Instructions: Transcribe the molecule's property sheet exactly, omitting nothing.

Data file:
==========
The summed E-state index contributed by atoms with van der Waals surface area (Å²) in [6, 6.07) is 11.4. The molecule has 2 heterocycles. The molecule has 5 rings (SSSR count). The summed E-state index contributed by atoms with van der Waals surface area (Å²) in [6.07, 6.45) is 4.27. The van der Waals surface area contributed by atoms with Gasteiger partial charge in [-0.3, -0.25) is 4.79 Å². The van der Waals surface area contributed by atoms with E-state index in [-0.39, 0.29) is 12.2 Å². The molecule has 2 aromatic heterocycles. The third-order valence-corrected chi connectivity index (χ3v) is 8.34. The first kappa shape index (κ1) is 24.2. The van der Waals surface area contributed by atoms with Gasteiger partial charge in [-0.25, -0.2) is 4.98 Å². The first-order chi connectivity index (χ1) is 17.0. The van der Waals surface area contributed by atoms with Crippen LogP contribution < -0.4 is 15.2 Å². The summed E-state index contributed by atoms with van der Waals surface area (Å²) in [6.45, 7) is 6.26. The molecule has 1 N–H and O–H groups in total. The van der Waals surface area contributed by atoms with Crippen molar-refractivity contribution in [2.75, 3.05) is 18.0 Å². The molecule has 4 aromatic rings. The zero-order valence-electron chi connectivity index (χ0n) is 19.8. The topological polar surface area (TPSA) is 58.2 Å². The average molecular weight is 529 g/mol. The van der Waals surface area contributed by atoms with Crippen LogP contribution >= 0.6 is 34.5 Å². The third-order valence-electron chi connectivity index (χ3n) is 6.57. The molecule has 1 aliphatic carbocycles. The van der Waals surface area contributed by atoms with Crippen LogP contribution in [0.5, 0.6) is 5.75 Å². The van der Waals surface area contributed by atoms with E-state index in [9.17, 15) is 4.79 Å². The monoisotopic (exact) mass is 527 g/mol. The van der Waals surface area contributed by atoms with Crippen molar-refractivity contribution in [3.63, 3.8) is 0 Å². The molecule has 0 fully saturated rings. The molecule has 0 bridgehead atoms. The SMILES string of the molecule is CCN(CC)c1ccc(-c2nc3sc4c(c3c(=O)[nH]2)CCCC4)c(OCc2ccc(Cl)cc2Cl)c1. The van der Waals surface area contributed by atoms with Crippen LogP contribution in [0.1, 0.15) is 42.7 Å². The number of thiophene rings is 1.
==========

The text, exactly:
The summed E-state index contributed by atoms with van der Waals surface area (Å²) in [6, 6.07) is 11.4. The molecule has 2 heterocycles. The molecule has 5 rings (SSSR count). The summed E-state index contributed by atoms with van der Waals surface area (Å²) in [6.07, 6.45) is 4.27. The van der Waals surface area contributed by atoms with Gasteiger partial charge in [-0.3, -0.25) is 4.79 Å². The van der Waals surface area contributed by atoms with E-state index in [-0.39, 0.29) is 12.2 Å². The molecule has 2 aromatic heterocycles. The third-order valence-corrected chi connectivity index (χ3v) is 8.34. The first kappa shape index (κ1) is 24.2. The van der Waals surface area contributed by atoms with Gasteiger partial charge in [-0.25, -0.2) is 4.98 Å². The first-order chi connectivity index (χ1) is 17.0. The van der Waals surface area contributed by atoms with Crippen LogP contribution < -0.4 is 15.2 Å². The summed E-state index contributed by atoms with van der Waals surface area (Å²) in [6.45, 7) is 6.26. The molecule has 1 N–H and O–H groups in total. The van der Waals surface area contributed by atoms with Crippen molar-refractivity contribution in [2.75, 3.05) is 18.0 Å². The molecule has 4 aromatic rings. The zero-order valence-electron chi connectivity index (χ0n) is 19.8. The topological polar surface area (TPSA) is 58.2 Å². The average molecular weight is 529 g/mol. The van der Waals surface area contributed by atoms with Crippen LogP contribution >= 0.6 is 34.5 Å². The third-order valence-electron chi connectivity index (χ3n) is 6.57. The molecule has 1 aliphatic carbocycles. The van der Waals surface area contributed by atoms with Crippen LogP contribution in [0.5, 0.6) is 5.75 Å². The van der Waals surface area contributed by atoms with E-state index in [9.17, 15) is 4.79 Å². The monoisotopic (exact) mass is 527 g/mol. The van der Waals surface area contributed by atoms with Crippen molar-refractivity contribution in [3.63, 3.8) is 0 Å². The molecule has 0 fully saturated rings. The molecule has 0 bridgehead atoms. The SMILES string of the molecule is CCN(CC)c1ccc(-c2nc3sc4c(c3c(=O)[nH]2)CCCC4)c(OCc2ccc(Cl)cc2Cl)c1. The van der Waals surface area contributed by atoms with Crippen LogP contribution in [0.1, 0.15) is 42.7 Å². The number of thiophene rings is 1.